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date: 17 August 2019

Aboriginality 

Source:
A Dictionary of Critical Theory
Author(s):

Ian Buchanan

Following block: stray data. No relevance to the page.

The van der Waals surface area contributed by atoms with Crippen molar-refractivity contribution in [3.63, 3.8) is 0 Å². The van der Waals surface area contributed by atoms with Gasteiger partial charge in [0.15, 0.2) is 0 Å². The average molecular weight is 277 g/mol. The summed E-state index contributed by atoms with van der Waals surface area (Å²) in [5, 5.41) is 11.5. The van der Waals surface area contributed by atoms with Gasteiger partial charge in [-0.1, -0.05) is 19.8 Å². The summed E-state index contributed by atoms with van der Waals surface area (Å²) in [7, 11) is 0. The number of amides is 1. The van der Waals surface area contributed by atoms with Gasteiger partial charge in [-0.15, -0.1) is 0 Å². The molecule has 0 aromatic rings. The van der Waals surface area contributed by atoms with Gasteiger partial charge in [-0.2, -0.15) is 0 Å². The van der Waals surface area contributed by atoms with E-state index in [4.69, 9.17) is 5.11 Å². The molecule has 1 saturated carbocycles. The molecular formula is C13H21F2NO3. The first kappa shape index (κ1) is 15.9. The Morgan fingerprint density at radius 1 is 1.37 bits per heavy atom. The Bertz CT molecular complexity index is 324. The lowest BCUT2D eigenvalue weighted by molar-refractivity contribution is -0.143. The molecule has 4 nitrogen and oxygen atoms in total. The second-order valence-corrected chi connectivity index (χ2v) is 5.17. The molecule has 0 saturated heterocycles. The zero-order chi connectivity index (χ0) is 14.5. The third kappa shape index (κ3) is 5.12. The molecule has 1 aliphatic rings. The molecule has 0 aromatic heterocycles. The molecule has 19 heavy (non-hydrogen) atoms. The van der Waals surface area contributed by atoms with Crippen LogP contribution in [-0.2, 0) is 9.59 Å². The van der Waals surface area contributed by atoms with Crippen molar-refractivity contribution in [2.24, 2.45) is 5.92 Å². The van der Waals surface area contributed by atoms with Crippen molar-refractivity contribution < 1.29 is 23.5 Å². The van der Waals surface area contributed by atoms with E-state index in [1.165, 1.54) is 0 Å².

As Bronwyn Carlson demonstrates in The Politics of Identity (2016), Aboriginality is a highly contested term that has real, material effects. Aboriginality is a term the Australian government uses to classify people who are entitled to receive various government benefits made available to Indigenous people in Australia (housing, healthcare, education support, and so on). In this sense Aboriginality is used as a kind of racial litmus test—it amounts to asking if someone is Aboriginal ‘enough’? By the same token, the term has also been used by the Australian government to justify the exclusion of Aboriginal people from citizenship and the rights that usually attach to citizenship—in this sense it amounts to saying someone is too Aboriginal. For example, Aboriginality justified the shameful practice of removing Aboriginal children from their birth families and placing them with white foster families, which created what is now known as the ‘stolen generation’. Marcia Langton has tried to reclaim the term for critical theory by using it to conceptualize the disparity between representations of Indigenous Australians in film and media and their actual life circumstances. Aboriginality, like ... ...

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